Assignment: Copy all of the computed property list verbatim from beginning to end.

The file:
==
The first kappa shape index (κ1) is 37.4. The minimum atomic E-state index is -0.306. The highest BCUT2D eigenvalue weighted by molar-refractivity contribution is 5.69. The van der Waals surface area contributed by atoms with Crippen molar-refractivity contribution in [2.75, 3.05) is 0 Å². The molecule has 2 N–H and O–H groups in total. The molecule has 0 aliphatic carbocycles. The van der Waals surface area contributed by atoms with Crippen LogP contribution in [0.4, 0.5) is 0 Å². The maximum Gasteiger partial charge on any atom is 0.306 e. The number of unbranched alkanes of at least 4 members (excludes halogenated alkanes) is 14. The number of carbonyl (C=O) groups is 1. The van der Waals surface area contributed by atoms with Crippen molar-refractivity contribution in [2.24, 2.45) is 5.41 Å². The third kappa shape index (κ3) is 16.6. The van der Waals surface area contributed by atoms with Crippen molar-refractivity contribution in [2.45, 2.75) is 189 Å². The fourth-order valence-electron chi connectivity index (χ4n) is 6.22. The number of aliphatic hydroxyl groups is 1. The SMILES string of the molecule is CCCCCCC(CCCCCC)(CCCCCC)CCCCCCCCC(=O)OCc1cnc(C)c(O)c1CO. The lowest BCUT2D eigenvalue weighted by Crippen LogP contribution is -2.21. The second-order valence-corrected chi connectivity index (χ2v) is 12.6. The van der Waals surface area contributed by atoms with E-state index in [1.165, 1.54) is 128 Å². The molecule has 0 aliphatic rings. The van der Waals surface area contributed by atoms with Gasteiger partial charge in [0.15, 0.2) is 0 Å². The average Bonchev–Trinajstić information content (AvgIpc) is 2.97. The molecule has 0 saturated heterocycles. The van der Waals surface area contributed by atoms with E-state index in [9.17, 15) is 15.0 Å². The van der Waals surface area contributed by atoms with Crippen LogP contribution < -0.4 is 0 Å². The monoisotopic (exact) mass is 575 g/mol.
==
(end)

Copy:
The first kappa shape index (κ1) is 37.4. The minimum atomic E-state index is -0.306. The highest BCUT2D eigenvalue weighted by molar-refractivity contribution is 5.69. The van der Waals surface area contributed by atoms with Crippen molar-refractivity contribution in [2.75, 3.05) is 0 Å². The molecule has 2 N–H and O–H groups in total. The molecule has 0 aliphatic carbocycles. The van der Waals surface area contributed by atoms with Crippen LogP contribution in [0.4, 0.5) is 0 Å². The maximum Gasteiger partial charge on any atom is 0.306 e. The number of unbranched alkanes of at least 4 members (excludes halogenated alkanes) is 14. The number of carbonyl (C=O) groups is 1. The van der Waals surface area contributed by atoms with Crippen molar-refractivity contribution in [2.24, 2.45) is 5.41 Å². The third kappa shape index (κ3) is 16.6. The van der Waals surface area contributed by atoms with Crippen molar-refractivity contribution in [2.45, 2.75) is 189 Å². The fourth-order valence-electron chi connectivity index (χ4n) is 6.22. The number of aliphatic hydroxyl groups is 1. The SMILES string of the molecule is CCCCCCC(CCCCCC)(CCCCCC)CCCCCCCCC(=O)OCc1cnc(C)c(O)c1CO. The lowest BCUT2D eigenvalue weighted by Crippen LogP contribution is -2.21. The second-order valence-corrected chi connectivity index (χ2v) is 12.6. The van der Waals surface area contributed by atoms with E-state index in [1.165, 1.54) is 128 Å². The molecule has 0 aliphatic rings. The van der Waals surface area contributed by atoms with Gasteiger partial charge in [0.15, 0.2) is 0 Å². The average Bonchev–Trinajstić information content (AvgIpc) is 2.97. The molecule has 0 saturated heterocycles. The van der Waals surface area contributed by atoms with E-state index in [9.17, 15) is 15.0 Å². The van der Waals surface area contributed by atoms with Crippen LogP contribution < -0.4 is 0 Å². The monoisotopic (exact) mass is 575 g/mol.